Published online by Cambridge University Press: 24 November 2020
PAUL BOWLES’ FICTION is often thought of as depicting the impenetrability of foreign cultures and, by implication, the impossibility of significant intercultural understanding. Tourists such as the Slades in Up Above the World find themselves in a Central American landscape that is as alien as their murderous host's psychological landscape; the “sojourners” Port and Kit in The Sheltering Sky find death and insanity in the Sahara; the missionary in “Pastor Dowe at Tacaté” penetrates the culture of a Latin American indigenous tribe and subsequently flees in horror; the professor in “A Distant Episode” has considerable intercultural experience including a knowledge of French and Arabic in North Africa, but is destroyed because of his inadequate understanding of the Reguibat renegades he encounters; and the French expatriate woman in “The Time of Friendship,” despite all the good will in the world, is shut out from contact with an Arab child because of political events. In short, whatever commonalties we might assume among humans from different traditions, culture seems to be the ultimate divide between individuals in Bowles’ fiction.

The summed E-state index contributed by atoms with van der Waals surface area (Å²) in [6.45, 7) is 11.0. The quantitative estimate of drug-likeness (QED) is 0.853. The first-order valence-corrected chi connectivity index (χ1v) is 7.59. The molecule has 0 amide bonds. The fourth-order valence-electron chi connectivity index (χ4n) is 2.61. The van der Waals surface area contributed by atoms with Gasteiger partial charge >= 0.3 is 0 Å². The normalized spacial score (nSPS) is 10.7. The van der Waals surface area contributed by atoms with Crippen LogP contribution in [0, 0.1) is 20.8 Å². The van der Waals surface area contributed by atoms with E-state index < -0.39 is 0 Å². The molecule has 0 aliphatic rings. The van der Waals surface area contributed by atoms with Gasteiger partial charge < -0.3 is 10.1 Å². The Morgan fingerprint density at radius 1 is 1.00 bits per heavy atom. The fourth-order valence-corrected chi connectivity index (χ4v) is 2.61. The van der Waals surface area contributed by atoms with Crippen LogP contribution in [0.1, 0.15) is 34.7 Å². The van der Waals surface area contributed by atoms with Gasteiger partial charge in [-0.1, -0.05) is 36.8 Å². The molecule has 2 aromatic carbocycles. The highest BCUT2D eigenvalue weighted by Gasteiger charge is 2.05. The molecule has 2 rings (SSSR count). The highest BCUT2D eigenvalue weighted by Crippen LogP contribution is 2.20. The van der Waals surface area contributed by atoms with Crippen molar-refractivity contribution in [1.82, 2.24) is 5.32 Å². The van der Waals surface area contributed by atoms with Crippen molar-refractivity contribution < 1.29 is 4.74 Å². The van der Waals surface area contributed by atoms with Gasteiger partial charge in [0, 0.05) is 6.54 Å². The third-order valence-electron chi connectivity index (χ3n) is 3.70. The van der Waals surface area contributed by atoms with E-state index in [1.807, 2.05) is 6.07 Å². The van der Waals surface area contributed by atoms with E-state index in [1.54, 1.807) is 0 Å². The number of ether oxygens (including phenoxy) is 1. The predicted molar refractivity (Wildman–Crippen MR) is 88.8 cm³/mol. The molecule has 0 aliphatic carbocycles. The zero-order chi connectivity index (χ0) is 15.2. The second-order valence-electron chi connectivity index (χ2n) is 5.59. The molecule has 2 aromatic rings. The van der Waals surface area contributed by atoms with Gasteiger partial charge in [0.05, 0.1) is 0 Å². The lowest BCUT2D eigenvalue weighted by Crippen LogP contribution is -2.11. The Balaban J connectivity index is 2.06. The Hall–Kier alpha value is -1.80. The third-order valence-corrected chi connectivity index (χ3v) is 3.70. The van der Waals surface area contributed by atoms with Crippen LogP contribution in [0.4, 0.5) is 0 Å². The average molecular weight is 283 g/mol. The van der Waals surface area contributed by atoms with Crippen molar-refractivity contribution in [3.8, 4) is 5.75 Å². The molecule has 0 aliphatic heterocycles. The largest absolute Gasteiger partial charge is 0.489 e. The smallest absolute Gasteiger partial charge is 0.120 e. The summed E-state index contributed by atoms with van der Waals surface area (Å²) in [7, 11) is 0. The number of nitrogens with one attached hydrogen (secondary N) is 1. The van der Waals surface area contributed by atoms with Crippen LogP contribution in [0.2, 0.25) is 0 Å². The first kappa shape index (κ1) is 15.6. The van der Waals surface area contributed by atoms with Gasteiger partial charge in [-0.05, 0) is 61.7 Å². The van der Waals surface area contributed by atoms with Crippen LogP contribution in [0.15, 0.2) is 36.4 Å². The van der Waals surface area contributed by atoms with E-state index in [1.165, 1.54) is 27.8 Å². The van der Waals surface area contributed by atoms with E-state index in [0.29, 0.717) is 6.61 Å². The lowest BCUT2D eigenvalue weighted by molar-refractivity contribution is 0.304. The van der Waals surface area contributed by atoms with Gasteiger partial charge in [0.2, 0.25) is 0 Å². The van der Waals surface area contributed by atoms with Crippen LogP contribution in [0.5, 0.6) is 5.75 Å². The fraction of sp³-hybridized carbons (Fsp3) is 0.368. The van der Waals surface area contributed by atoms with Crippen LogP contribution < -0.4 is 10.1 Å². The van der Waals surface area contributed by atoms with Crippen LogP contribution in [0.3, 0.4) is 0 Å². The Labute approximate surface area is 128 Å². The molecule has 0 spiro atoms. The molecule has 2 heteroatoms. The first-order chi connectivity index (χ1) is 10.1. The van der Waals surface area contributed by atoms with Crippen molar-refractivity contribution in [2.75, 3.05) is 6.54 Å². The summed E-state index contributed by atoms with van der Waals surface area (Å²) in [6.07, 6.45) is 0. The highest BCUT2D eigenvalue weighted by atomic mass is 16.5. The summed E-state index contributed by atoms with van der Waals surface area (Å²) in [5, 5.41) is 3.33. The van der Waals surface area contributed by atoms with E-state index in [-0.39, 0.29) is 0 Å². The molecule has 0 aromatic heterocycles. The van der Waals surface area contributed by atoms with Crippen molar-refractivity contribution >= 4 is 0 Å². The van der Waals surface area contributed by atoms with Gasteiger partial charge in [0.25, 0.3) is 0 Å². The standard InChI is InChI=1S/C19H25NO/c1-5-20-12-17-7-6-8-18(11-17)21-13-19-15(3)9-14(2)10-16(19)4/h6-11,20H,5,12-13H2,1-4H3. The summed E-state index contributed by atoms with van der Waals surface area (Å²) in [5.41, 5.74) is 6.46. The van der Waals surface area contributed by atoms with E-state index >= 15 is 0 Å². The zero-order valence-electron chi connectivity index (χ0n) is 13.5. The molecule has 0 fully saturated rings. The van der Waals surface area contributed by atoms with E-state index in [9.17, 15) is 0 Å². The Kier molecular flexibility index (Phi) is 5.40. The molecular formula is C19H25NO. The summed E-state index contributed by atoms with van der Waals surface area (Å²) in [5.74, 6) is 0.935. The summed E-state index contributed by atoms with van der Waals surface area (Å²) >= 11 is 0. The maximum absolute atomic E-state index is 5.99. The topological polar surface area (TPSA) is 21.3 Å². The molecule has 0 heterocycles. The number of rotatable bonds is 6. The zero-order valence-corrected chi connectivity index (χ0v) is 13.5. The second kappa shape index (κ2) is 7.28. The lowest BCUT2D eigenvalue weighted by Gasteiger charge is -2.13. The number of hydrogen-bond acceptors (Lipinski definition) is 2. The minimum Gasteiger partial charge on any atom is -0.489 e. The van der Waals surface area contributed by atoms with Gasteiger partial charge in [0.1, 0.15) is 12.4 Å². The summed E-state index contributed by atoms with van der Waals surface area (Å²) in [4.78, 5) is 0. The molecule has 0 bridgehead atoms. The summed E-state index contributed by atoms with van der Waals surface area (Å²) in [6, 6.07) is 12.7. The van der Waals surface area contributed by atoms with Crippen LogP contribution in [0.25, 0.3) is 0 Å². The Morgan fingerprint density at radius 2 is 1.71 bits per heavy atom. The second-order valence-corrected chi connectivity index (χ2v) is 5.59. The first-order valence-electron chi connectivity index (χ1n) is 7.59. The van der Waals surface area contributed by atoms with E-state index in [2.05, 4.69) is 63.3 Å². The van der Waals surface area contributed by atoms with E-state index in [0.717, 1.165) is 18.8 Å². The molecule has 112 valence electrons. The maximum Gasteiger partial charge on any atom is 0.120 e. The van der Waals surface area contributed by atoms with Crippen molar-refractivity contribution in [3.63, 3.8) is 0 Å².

Bowles himself lived in North Africa for more than fifty years yet never expressed any desire to “go native,” nor did he ever have any illusions about the possibility of doing such a thing. Yet at the same time he had an abiding interest in ethnology and anthropology that went back to his childhood when his paternal grandfather spoke to him about “the Amerind,” which was his term for Native Americans (WOS, 18). During the 1940s and 1950s, in the wake of Jungian concepts of archetypes and the collective unconscious, Joseph Campbell was formulating his ideas of the “monomyth,” and Claude Lévi-Strauss, the famed anthropologist, ethnologist, and structuralist, was searching different traditions for common links in comparative mythology. Bowles, by contrast, was writing stories and novels that portray the irreducibility of comparative cultures. Nevertheless, along the way there are indications in Bowles’ life and fiction that in spite of cultural barriers, individuals can learn about themselves and their own culture through the experience of foreign cultures.
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